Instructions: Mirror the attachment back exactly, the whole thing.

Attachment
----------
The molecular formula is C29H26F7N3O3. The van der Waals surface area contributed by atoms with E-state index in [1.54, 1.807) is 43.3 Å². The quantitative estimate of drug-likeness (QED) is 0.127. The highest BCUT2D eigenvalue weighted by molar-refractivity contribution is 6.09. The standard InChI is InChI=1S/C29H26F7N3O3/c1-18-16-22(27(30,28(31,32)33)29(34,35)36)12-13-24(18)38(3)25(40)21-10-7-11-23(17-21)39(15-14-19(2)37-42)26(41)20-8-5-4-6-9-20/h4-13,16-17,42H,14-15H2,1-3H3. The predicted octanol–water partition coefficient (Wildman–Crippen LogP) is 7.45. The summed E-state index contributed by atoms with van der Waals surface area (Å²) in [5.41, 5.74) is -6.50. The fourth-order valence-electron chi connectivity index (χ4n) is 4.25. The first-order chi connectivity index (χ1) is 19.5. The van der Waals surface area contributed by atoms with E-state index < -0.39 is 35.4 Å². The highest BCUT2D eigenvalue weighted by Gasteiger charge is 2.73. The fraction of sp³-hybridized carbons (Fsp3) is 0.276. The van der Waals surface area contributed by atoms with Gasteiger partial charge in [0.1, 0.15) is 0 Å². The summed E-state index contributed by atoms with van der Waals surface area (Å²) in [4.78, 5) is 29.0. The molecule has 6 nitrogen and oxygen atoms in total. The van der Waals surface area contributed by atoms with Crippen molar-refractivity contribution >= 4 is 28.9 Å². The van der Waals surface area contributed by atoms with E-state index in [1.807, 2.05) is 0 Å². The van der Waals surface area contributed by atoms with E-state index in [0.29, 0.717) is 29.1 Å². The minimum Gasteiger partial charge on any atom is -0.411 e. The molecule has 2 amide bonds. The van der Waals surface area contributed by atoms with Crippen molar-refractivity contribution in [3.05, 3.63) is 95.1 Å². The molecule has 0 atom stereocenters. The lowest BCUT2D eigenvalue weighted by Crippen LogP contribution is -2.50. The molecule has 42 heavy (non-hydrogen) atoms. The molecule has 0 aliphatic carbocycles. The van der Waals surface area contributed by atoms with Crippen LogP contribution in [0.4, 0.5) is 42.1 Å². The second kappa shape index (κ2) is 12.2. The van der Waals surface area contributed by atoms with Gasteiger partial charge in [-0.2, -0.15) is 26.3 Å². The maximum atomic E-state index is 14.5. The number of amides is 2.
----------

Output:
The molecular formula is C29H26F7N3O3. The van der Waals surface area contributed by atoms with E-state index in [1.54, 1.807) is 43.3 Å². The quantitative estimate of drug-likeness (QED) is 0.127. The highest BCUT2D eigenvalue weighted by molar-refractivity contribution is 6.09. The standard InChI is InChI=1S/C29H26F7N3O3/c1-18-16-22(27(30,28(31,32)33)29(34,35)36)12-13-24(18)38(3)25(40)21-10-7-11-23(17-21)39(15-14-19(2)37-42)26(41)20-8-5-4-6-9-20/h4-13,16-17,42H,14-15H2,1-3H3. The predicted octanol–water partition coefficient (Wildman–Crippen LogP) is 7.45. The summed E-state index contributed by atoms with van der Waals surface area (Å²) in [5.41, 5.74) is -6.50. The fourth-order valence-electron chi connectivity index (χ4n) is 4.25. The first-order chi connectivity index (χ1) is 19.5. The van der Waals surface area contributed by atoms with E-state index < -0.39 is 35.4 Å². The highest BCUT2D eigenvalue weighted by Gasteiger charge is 2.73. The fraction of sp³-hybridized carbons (Fsp3) is 0.276. The van der Waals surface area contributed by atoms with Gasteiger partial charge in [0.1, 0.15) is 0 Å². The summed E-state index contributed by atoms with van der Waals surface area (Å²) in [4.78, 5) is 29.0. The molecule has 6 nitrogen and oxygen atoms in total. The van der Waals surface area contributed by atoms with Crippen molar-refractivity contribution >= 4 is 28.9 Å². The van der Waals surface area contributed by atoms with E-state index in [1.807, 2.05) is 0 Å². The van der Waals surface area contributed by atoms with E-state index in [0.29, 0.717) is 29.1 Å². The minimum Gasteiger partial charge on any atom is -0.411 e. The molecule has 2 amide bonds. The van der Waals surface area contributed by atoms with Crippen molar-refractivity contribution in [3.05, 3.63) is 95.1 Å². The molecule has 0 atom stereocenters. The lowest BCUT2D eigenvalue weighted by Crippen LogP contribution is -2.50. The molecule has 42 heavy (non-hydrogen) atoms. The molecule has 0 aliphatic carbocycles. The van der Waals surface area contributed by atoms with Crippen LogP contribution in [0.4, 0.5) is 42.1 Å². The second kappa shape index (κ2) is 12.2. The van der Waals surface area contributed by atoms with Gasteiger partial charge in [-0.2, -0.15) is 26.3 Å². The maximum atomic E-state index is 14.5. The number of amides is 2.